When you invest in a fund, do you actually know what companies you’re investing in? For a lot of people, the answer is no, and they might not know much about the ethical practices of the companies either. A San Francisco company is looking to change that by making an impact.
CGTN’s Mark Niu reports.
Nearly every day Eva Holman is helping to clean up a beach. We watch as she picks up plastic and other garbage strewn in the sand.
“And of course the ever prevalent cigarette butt,” Holman said. “These are plastic and they capture all the toxins in them. One of these can kill a fish.”
Eva also holds monthly beach cleanups for the Surfrider Foundation and leads its “Rise Above Plastics” program, which helped San Francisco pass a ban on plastic straws.
Her chapter is made up of volunteers, which is why she’s excited to have struck a deal for a direct donation from an investment company.
“Bringing in a corporate partner is always a difficult process because you have to vet them,” said Holman. “Are they supporting the community, the environment and working with a company or a corporation who has the same goals in mind? It’s hard to come by.”
That partner is a startup called Newday, which is taking an approach known as impact investing.
“The big issue is people don’t know what’s in their portfolio,” Alex Meek, President of Newday said. “They’re making value-based decisions everyday with their purchasing, how they are using resources, recycling, that hasn’t translated yet to a very powerful way to reflect your values. And that’s where you are putting your money.”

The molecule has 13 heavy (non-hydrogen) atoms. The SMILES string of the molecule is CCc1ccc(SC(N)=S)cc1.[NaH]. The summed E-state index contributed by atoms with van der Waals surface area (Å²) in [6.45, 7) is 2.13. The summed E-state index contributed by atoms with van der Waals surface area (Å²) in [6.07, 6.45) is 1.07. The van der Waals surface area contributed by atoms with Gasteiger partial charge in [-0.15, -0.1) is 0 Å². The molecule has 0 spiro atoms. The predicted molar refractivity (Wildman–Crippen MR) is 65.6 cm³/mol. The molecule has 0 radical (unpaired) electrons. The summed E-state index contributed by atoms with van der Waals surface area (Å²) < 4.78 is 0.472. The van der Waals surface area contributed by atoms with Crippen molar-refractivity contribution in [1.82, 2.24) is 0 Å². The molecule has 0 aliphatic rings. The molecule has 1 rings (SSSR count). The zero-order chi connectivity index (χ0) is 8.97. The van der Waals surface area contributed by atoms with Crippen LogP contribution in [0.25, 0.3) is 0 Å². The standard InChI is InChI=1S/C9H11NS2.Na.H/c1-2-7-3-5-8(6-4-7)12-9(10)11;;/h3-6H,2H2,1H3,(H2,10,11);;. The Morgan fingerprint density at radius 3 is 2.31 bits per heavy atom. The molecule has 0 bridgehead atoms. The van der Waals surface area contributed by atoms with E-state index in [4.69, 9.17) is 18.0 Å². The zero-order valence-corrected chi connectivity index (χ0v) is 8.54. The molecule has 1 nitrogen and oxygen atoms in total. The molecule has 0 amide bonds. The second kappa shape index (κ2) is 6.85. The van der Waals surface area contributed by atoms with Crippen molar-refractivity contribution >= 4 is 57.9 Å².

Newday currently offers six portfolios – Global Health, Ocean Health, Climate Action, Animal Welfare, Fresh Water, Gender Equality. Each is made up of companies that Newday’s research shows are benefiting those causes. They are paired with an NGO that receives a donation from them.
“Our whole thesis is that companies that have these higher reporting metrics around environment, social and governance actually have out-performance characteristics relative to their peers,” said Meek. “And that data has proven back, looking back historically.”
Since Newday launched, five out of its six portfolios have outperformed the overall market.
“What we are looking for is more of those external factors that aren’t readily identifiable on a company’s balance sheet or financial statement,” Doug Heske, Co-Founder & CEO of Newday said. “Things like, how are they making investments back into their customers, their employees, their communities, into the environment that builds long-term value.”
Newday is also taking the idea further by planning to launch a banking service that partners with a bank that puts its deposits into affordable housing development projects.
The idea is that from start to finish, the money customers save and spend should not only earn financial returns, but social returns too.